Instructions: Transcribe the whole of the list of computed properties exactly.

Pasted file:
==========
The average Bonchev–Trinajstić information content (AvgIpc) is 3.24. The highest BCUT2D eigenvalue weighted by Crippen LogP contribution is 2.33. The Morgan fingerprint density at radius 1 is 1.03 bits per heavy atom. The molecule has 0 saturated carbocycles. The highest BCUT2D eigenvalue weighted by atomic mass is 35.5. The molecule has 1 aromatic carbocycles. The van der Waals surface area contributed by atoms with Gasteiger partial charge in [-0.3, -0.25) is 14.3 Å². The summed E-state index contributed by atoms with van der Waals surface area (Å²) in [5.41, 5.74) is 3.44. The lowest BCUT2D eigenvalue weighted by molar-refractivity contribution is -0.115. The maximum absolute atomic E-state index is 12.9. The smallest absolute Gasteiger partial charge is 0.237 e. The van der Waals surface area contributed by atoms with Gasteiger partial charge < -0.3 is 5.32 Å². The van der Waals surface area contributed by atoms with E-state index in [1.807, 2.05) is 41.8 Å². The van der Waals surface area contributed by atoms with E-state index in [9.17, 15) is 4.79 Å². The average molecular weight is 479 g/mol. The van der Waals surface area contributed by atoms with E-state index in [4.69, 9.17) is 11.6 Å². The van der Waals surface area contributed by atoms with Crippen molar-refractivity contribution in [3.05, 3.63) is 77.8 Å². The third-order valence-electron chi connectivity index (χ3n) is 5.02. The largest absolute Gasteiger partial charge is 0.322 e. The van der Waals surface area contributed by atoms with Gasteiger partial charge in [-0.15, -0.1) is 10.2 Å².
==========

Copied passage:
The average Bonchev–Trinajstić information content (AvgIpc) is 3.24. The highest BCUT2D eigenvalue weighted by Crippen LogP contribution is 2.33. The Morgan fingerprint density at radius 1 is 1.03 bits per heavy atom. The molecule has 0 saturated carbocycles. The highest BCUT2D eigenvalue weighted by atomic mass is 35.5. The molecule has 1 aromatic carbocycles. The van der Waals surface area contributed by atoms with Gasteiger partial charge in [-0.3, -0.25) is 14.3 Å². The summed E-state index contributed by atoms with van der Waals surface area (Å²) in [5.41, 5.74) is 3.44. The lowest BCUT2D eigenvalue weighted by molar-refractivity contribution is -0.115. The maximum absolute atomic E-state index is 12.9. The smallest absolute Gasteiger partial charge is 0.237 e. The van der Waals surface area contributed by atoms with Gasteiger partial charge < -0.3 is 5.32 Å². The van der Waals surface area contributed by atoms with E-state index in [1.807, 2.05) is 41.8 Å². The van der Waals surface area contributed by atoms with E-state index in [9.17, 15) is 4.79 Å². The average molecular weight is 479 g/mol. The van der Waals surface area contributed by atoms with E-state index in [4.69, 9.17) is 11.6 Å². The van der Waals surface area contributed by atoms with Crippen molar-refractivity contribution in [3.05, 3.63) is 77.8 Å². The third-order valence-electron chi connectivity index (χ3n) is 5.02. The largest absolute Gasteiger partial charge is 0.322 e. The van der Waals surface area contributed by atoms with Gasteiger partial charge in [-0.15, -0.1) is 10.2 Å².